Friday, November 05, 2010

Will NASA endorse tech-suits?

Taking a cue from progressive swimmers, NASA is about to test a tech-suit or what MIT calls a, gravity loading countermeasure skinsuit, that astronauts would wear to prevent bone loss.

Space travelers lose 1%-to-2% of bone in their legs for every month they are in space. These tech suits which don't look nearly as a effective as a blueseventy or a Jaked are suppose to prevent all that.

The TYR Tracer Light with all it's seams is definitely an option as well.

From Trendhunter:

Designed by MIT, the Gravity Loading Countermeasure Skinsuit essentially acts as an elastic band, compressing the body lengthwise so that the shoulders pull down towards the feet. By doing so, researchers believe it will replicate Earth’s gravity effects. Although still in its testing stages, the results look promising thus far.

From CNN:

"... MIT isn't the first group to think of a gravity-replicating suit. The "Penguin Suit," made by the Russian space program, is in use at the international space station now, according to the report. That suit uses bungee cords and a leather belt to create tension on a person's skeleton. The cords connect from the belt to the shoulders and also down to the feet and calves..."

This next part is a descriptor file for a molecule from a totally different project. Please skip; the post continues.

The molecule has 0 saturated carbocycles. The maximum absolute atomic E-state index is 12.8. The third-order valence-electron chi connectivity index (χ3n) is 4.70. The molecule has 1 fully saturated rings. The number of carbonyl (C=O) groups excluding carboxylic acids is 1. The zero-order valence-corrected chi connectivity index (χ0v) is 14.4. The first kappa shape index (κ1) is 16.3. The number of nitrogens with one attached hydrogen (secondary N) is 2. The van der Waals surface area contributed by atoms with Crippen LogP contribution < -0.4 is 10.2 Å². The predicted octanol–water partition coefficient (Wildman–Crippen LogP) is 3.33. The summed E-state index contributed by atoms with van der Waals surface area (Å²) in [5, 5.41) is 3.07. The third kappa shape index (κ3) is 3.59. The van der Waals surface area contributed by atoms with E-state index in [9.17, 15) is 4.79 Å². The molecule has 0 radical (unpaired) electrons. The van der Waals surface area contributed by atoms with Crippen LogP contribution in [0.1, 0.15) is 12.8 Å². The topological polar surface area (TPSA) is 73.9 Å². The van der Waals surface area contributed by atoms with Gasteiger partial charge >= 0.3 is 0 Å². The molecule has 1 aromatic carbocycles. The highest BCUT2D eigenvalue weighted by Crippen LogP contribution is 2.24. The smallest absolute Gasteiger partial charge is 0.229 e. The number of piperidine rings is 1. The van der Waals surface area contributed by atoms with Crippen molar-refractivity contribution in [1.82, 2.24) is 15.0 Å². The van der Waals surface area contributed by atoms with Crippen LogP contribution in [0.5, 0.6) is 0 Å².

TedBaker said...

Tech suits belong in technologically intensive environments, like space capsules, not swimming pools.

Tony Austin said...

Since both environments share a low or no gravity component, I am thinking gravity loading countermeasure skinsuits belong in the pool too as well. :-P

Brodie said...

I second the blueseventy: sized down, that suit sure offered vertical compression. And they're probably cheaper.

The only swimming pools that aren't "technologically intensive environments" are green.

Anonymous said...

that's a nice swimming pool equipment! Looks good :)

Aimee said...

Very nice idea. Swimmers that will wear those gear must undergo a swim training for triathlete for more secure swimming experience. Good luck!